Even without the inevitable short term consequences of the continuing fundamental changes Egypt is undergoing, the country needs to continue creating hundreds of thousands of new jobs each year to provide economic opportunities for Egyptians reaching adulthood. And this structural challenge reaches across all segments of Egyptian society.
And then there are the short term realities of fundamental change. Government resources are understandably severely strained. Business activity has diminished and must continue to recover fully. For example, Egypt’s tourism industry has suffered a near collapse, with perhaps two million jobs temporarily lost and as much as $7 billion less in revenues this year than last. And these things are occurring, unfortunately, in a context of the global phenomenon of rising energy and food prices.
So we have the privilege that history has cast up—to deal with significant circumstances and to produce momentous consequences. And we have the challenges that attend those significant circumstances.
I propose to spend the next few minutes reflecting on the privilege and the challenge from the perspective of the United States and from the parochial perspective of information and communications technology. Last month, President Obama described the fundamentals of our policy in a speech at the State Department. Among other things, he emphasized the expansion of economic opportunities. The President said in relevant part:
The greatest untapped resource in the Middle East and North Africa is the talent of its people. …[W]e think it’s important to focus on trade, not just aid; on investment, not just assistance. The goal must be a model in which protectionism gives way to openness, the reigns of commerce pass from the few to the many, and the economy generates jobs for the young. America’s support for democracy will therefore be based on ensuring financial stability, promoting reform, and integrating competitive markets with each other and the global economy. And we’re going to start with Tunisia and Egypt.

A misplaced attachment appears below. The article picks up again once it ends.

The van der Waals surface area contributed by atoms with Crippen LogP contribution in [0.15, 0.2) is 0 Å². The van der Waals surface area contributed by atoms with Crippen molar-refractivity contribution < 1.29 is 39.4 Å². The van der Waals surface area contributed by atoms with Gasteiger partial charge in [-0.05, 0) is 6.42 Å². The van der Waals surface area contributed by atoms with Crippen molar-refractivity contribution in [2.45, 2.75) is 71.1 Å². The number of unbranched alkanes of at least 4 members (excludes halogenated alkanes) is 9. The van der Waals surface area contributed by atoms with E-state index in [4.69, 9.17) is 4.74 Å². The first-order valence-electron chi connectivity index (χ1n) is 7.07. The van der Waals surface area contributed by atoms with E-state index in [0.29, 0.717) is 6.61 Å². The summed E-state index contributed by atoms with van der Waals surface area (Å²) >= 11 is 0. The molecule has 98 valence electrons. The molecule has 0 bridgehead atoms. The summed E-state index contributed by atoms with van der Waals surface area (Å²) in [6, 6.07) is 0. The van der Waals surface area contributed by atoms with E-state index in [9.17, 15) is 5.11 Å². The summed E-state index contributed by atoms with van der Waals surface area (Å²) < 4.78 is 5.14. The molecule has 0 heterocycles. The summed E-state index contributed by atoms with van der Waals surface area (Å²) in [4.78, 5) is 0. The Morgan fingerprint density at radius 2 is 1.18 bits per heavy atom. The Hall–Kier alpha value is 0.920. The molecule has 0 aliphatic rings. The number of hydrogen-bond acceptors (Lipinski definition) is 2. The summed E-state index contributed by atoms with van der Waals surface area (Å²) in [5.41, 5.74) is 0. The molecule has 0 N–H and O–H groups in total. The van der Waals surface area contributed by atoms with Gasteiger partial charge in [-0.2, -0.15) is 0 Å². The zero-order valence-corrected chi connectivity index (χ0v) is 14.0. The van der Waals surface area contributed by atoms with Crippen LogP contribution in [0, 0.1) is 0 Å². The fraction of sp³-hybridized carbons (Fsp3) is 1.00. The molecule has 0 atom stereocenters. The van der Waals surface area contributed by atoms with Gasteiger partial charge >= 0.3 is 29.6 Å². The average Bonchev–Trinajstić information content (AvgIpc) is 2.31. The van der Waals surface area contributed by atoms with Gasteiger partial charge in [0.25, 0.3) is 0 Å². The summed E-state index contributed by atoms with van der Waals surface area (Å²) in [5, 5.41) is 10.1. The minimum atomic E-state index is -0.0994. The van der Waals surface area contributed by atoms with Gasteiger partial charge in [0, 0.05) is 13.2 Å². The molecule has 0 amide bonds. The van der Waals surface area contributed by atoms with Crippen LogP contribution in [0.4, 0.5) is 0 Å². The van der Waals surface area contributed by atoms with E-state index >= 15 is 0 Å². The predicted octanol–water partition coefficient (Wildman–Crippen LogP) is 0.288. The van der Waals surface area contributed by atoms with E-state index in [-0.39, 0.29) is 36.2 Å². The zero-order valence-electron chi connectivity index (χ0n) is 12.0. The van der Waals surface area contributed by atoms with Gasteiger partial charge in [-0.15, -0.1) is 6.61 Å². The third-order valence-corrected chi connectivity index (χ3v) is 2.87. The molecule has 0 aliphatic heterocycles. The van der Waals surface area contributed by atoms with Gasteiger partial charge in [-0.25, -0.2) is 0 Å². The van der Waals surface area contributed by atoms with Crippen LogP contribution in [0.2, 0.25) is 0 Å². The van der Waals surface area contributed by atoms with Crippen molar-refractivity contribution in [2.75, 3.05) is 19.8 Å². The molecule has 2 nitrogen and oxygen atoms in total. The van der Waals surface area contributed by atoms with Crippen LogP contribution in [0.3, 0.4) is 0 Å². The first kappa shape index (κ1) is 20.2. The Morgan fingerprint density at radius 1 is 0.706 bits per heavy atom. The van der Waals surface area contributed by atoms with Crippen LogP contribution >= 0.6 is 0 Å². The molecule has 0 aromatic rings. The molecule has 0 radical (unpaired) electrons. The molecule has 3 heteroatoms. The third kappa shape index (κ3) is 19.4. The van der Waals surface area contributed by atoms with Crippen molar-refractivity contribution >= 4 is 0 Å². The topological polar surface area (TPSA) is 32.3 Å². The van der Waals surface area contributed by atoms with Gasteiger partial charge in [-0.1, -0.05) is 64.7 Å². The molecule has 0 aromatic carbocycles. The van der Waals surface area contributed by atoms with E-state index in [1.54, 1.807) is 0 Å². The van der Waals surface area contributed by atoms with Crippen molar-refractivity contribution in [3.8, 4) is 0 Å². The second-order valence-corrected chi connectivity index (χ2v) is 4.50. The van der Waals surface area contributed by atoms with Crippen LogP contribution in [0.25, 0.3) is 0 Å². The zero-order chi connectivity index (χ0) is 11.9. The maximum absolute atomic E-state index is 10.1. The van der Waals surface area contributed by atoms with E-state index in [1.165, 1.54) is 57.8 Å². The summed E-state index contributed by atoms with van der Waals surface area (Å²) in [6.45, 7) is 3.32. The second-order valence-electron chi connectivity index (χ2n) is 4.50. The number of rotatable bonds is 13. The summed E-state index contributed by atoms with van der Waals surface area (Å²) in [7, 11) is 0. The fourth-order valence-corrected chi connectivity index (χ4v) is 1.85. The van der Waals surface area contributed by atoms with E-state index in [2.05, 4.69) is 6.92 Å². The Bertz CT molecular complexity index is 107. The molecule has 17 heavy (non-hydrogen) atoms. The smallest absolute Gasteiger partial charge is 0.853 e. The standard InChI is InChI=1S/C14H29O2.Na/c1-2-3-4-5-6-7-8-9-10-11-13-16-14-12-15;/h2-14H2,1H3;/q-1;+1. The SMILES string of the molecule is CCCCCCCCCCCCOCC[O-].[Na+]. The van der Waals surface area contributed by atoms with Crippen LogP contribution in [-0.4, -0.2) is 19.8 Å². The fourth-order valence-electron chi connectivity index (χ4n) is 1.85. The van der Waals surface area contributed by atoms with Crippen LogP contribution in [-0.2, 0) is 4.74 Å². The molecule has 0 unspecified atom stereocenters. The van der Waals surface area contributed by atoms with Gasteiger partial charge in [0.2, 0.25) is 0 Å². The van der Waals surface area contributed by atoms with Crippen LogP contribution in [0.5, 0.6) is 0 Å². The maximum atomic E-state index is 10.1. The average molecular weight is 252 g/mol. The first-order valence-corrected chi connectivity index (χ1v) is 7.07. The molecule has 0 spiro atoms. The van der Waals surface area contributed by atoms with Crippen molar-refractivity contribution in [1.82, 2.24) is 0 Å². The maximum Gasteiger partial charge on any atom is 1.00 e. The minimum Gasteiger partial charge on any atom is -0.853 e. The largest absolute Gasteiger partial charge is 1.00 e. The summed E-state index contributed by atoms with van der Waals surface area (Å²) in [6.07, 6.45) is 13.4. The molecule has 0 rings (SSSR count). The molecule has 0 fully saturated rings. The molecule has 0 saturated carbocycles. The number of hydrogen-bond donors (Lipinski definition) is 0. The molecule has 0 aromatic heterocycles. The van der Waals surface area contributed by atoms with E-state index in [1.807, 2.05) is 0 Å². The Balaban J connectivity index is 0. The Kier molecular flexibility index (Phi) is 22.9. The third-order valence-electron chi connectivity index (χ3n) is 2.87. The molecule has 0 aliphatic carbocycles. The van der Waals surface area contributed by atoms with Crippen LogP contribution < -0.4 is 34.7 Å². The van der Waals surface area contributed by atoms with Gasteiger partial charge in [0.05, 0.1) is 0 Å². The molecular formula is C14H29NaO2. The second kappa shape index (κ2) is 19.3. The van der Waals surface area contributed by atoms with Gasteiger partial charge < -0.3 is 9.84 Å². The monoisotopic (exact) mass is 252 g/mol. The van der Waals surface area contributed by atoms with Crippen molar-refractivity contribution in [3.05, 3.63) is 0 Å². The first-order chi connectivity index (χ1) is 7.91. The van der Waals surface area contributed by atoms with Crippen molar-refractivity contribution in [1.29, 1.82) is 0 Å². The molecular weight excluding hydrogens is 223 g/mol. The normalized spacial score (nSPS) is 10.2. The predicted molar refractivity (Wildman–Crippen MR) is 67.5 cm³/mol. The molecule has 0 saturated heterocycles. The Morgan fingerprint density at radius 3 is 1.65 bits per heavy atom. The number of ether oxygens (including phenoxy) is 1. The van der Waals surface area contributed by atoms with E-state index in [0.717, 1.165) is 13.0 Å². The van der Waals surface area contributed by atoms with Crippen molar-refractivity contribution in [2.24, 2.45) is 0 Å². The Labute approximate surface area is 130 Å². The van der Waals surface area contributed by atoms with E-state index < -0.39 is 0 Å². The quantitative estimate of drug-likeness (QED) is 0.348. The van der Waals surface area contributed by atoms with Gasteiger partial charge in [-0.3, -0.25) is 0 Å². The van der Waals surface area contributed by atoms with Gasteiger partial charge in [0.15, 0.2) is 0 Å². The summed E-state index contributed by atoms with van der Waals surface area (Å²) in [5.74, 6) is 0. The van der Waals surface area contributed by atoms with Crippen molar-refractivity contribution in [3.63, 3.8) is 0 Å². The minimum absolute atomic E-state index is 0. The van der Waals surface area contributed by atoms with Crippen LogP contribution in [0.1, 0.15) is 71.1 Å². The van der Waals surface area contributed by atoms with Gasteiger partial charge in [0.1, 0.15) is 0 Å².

Last week, Anne Patterson, our nominee to become Ambassador to Egypt, described what this would mean in testimony to the Senate Foreign Relations Committee.
In addition to these governmental initiatives, private sector initiatives are targeting the dual goals of sustainable economic growth and increased employment. By way of example, the Partnership for a New Beginning, led by three of our most distinguished citizens—former Secretary of State Madeleine Albright, Coca Cola CEO Muhtar Kent, and Aspen Institute CEO Walter Isaacson—is considering potential projects for sponsorship.
As you can see, our efforts and those of Egypt’s other friends are designed to help as best we are able to address short term requirements, but also to assist the Government of Egypt in making the economy more inclusive in the long run.
Now what of information and communications technology? ICT provides both a very strong foundation for growth throughout the economy and a very significant set of opportunities in its own right.